Redundancy and disability discrimination
Updated: Jun 12
Disabled workers may be selected for redundancy because of the employer’s failure to make reasonable adjustments to allow for their disability. The disabled may be disadvantaged in selection criteria in relation to issues such as mobility and sickness absence. Employers have a duty to modify selection criteria to make reasonable adjustments.
In relation to disabled workers, employers should take additional measures to seek alternative employment.
Public authority workers should carry out an equality impact assessment before deciding on selection criteria.
McCorry and others v McKeith  IRLR 253, Northern Ireland Court of Appeal
M was employed as an advice assistant. She had a disabled daughter who was looked after by a family friend while she was at work. Her employer thought that M’s place was at home. She was told, against her wishes, to be absent from work for some periods to care for her daughter. M was later dismissed for redundancy. She complained of associative direct disability discrimination. The industrial tribunal found that she had established a prima facie case that she had been discriminated against because she had been the primary carer of her disabled daughter. The burden of proof therefore shifted to the employer which had not put forward any convincing or coherent explanation for its decision to make her redundant. The employer appealed to the Northern Ireland Court of Appeal.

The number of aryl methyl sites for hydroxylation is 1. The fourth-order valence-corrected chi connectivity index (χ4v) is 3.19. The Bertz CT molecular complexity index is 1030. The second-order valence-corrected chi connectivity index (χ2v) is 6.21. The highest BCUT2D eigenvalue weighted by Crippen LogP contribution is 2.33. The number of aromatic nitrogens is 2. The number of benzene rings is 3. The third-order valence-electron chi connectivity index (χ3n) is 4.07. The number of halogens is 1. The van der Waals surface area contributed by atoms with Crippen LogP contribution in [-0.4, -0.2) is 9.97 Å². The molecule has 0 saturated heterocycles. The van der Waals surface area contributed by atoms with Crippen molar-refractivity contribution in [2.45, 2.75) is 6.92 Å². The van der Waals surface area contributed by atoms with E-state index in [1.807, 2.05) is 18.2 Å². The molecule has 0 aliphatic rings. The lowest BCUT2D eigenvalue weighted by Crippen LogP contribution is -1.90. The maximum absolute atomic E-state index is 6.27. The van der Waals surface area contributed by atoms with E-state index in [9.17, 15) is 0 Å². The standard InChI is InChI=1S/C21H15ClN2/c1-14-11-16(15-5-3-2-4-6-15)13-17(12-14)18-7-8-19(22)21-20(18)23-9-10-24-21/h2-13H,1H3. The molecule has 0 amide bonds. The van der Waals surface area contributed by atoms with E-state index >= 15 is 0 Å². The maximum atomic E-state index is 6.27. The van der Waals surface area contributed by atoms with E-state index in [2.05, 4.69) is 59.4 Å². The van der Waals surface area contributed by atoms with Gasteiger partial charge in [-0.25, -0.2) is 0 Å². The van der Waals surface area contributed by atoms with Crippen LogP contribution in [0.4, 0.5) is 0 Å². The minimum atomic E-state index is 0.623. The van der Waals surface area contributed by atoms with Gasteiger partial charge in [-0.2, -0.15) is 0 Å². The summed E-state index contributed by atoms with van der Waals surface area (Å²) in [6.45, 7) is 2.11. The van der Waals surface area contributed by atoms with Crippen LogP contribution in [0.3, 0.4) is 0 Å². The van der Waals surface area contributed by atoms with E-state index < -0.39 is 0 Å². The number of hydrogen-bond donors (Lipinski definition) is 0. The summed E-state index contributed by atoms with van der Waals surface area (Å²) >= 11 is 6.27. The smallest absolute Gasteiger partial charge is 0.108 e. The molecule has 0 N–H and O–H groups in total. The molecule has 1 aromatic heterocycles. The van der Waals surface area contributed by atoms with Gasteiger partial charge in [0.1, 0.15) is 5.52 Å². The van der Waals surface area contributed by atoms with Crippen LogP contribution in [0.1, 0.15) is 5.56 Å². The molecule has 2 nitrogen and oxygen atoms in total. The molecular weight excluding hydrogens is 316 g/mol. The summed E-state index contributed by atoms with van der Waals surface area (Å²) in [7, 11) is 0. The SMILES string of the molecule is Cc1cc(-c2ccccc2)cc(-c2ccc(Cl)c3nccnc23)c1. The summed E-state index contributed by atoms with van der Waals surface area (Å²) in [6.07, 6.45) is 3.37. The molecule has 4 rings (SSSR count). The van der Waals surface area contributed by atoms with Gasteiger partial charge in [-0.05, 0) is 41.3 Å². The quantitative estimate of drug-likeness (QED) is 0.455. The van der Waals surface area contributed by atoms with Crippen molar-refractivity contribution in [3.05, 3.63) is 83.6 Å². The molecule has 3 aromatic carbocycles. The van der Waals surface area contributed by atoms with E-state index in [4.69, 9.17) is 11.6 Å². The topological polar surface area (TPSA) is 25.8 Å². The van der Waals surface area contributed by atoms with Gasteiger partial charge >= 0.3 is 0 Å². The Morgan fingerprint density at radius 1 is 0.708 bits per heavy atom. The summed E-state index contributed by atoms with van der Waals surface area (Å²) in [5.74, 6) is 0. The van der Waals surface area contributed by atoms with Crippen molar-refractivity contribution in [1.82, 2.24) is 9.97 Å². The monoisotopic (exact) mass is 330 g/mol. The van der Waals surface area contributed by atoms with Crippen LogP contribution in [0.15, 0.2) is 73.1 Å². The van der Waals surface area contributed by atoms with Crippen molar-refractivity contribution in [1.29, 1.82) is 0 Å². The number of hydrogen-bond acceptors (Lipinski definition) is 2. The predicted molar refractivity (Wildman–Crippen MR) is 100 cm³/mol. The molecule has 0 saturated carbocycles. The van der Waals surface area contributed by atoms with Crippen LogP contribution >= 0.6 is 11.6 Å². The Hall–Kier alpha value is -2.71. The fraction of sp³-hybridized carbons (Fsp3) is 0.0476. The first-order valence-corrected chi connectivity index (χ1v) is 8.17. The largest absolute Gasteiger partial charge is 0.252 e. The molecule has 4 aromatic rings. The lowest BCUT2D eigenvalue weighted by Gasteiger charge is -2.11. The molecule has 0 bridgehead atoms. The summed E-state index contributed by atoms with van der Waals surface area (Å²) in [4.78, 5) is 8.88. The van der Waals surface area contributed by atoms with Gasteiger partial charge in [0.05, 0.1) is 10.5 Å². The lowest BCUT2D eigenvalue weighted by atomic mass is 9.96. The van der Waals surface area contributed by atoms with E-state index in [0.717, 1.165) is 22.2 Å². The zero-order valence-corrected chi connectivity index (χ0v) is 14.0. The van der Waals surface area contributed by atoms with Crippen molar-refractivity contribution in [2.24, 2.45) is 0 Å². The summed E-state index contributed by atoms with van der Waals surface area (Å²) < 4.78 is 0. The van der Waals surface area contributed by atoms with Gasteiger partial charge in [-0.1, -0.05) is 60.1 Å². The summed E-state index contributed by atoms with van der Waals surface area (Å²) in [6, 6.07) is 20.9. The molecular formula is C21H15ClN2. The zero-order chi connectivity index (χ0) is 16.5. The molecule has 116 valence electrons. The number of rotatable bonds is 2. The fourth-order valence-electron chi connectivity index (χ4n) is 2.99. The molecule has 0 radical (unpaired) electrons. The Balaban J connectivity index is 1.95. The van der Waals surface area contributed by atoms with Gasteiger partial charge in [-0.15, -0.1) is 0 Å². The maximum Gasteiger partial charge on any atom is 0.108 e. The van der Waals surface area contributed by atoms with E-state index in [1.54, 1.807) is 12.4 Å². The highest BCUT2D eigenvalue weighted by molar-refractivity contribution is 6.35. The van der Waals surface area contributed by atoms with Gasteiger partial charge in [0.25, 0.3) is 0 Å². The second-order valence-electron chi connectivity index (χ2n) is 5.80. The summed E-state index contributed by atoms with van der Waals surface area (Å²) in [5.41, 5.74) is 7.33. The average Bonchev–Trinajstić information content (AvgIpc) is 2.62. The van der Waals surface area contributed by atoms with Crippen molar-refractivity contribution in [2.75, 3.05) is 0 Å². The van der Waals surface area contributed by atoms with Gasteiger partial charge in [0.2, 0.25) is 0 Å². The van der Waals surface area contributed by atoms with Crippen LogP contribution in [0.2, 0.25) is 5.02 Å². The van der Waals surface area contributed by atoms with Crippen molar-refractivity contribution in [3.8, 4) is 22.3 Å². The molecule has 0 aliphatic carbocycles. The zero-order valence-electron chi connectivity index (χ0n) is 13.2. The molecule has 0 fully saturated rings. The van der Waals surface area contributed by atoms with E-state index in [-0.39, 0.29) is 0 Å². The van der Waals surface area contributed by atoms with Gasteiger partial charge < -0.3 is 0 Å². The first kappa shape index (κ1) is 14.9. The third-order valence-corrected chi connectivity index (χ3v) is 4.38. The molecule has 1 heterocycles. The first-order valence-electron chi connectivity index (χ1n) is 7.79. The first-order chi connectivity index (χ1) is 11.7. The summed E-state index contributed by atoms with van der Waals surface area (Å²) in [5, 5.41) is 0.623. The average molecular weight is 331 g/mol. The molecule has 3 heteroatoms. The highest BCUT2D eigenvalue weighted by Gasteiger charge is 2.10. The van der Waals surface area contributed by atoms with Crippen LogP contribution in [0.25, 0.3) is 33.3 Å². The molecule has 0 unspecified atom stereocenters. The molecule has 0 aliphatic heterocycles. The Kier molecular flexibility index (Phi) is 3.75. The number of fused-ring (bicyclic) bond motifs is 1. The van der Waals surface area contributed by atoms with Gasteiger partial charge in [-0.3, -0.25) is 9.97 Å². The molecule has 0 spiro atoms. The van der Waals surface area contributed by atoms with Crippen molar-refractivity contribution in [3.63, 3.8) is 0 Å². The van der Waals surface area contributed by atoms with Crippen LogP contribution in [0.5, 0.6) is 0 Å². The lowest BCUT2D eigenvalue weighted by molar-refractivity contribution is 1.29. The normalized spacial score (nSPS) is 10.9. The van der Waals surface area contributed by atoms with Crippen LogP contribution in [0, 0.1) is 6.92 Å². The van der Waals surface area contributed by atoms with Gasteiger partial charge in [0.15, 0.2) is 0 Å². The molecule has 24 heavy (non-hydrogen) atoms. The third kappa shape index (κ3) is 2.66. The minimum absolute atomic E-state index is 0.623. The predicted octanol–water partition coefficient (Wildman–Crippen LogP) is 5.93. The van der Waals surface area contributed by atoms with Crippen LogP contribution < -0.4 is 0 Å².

The appeal was dismissed. There was evidence of a difference in status, a difference in treatment and a reason for differential treatment. In the absence of an adequate explanation, a tribunal could conclude that the employer had committed an unlawful act of associative disability discrimination.
X v Y Ltd (2018) UKEAT 0261-17-0908
X suffers from Type 2 diabetes and obstructive sleep apnoea. His employers had concerns about his performance. He complained of disability discrimination. He received, anonymously, an email from a lawyer to another lawyer which set out how to use a redundancy procedure to dismiss X, when in reality it was a cloak for dismissing him for performance and sickness issues. X wished to use the email in his complaint. The ET refused to admit it on the basis that it was legally privileged. X appealed to the EAT.
The appeal was allowed. The email could be used in ET proceedings. Advice sought or given for the purpose of iniquity could not be privileged. The advice in the email was an attempted deception of X and of the ET. The iniquity in the email was to disguise acts of victimisation or discrimination as a redundancy dismissal.
Russell v College of North West London  Eq Opp Rev 252:28, EAT